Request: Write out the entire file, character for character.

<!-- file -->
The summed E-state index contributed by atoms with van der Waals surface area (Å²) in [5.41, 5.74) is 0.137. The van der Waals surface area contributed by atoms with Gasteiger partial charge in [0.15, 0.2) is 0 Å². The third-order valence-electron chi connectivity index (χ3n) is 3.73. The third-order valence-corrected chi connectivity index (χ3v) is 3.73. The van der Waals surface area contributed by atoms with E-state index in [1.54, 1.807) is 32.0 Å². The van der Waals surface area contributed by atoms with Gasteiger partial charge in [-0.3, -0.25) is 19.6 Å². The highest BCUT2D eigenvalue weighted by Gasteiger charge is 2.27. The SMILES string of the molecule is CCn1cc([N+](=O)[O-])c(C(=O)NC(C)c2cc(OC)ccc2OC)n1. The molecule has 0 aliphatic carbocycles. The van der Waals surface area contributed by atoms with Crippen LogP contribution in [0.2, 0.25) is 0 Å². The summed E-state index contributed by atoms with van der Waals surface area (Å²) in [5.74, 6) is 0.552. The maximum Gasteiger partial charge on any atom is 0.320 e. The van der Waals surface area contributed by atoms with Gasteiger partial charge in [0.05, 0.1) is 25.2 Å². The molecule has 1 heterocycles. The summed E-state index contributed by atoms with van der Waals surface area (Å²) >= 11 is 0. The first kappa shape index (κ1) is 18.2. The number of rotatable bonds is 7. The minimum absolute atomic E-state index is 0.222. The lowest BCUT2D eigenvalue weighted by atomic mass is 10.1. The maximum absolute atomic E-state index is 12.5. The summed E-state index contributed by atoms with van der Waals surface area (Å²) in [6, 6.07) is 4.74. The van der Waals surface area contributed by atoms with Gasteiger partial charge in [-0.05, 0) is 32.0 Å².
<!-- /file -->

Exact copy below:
The summed E-state index contributed by atoms with van der Waals surface area (Å²) in [5.41, 5.74) is 0.137. The van der Waals surface area contributed by atoms with Gasteiger partial charge in [0.15, 0.2) is 0 Å². The third-order valence-electron chi connectivity index (χ3n) is 3.73. The third-order valence-corrected chi connectivity index (χ3v) is 3.73. The van der Waals surface area contributed by atoms with E-state index in [1.54, 1.807) is 32.0 Å². The van der Waals surface area contributed by atoms with Gasteiger partial charge in [-0.3, -0.25) is 19.6 Å². The highest BCUT2D eigenvalue weighted by Gasteiger charge is 2.27. The SMILES string of the molecule is CCn1cc([N+](=O)[O-])c(C(=O)NC(C)c2cc(OC)ccc2OC)n1. The molecule has 0 aliphatic carbocycles. The van der Waals surface area contributed by atoms with Crippen LogP contribution in [0.2, 0.25) is 0 Å². The summed E-state index contributed by atoms with van der Waals surface area (Å²) in [5.74, 6) is 0.552. The maximum Gasteiger partial charge on any atom is 0.320 e. The van der Waals surface area contributed by atoms with Gasteiger partial charge in [0.05, 0.1) is 25.2 Å². The molecule has 1 heterocycles. The summed E-state index contributed by atoms with van der Waals surface area (Å²) >= 11 is 0. The first kappa shape index (κ1) is 18.2. The number of rotatable bonds is 7. The minimum absolute atomic E-state index is 0.222. The lowest BCUT2D eigenvalue weighted by atomic mass is 10.1. The maximum absolute atomic E-state index is 12.5. The summed E-state index contributed by atoms with van der Waals surface area (Å²) in [6, 6.07) is 4.74. The van der Waals surface area contributed by atoms with Gasteiger partial charge in [-0.05, 0) is 32.0 Å².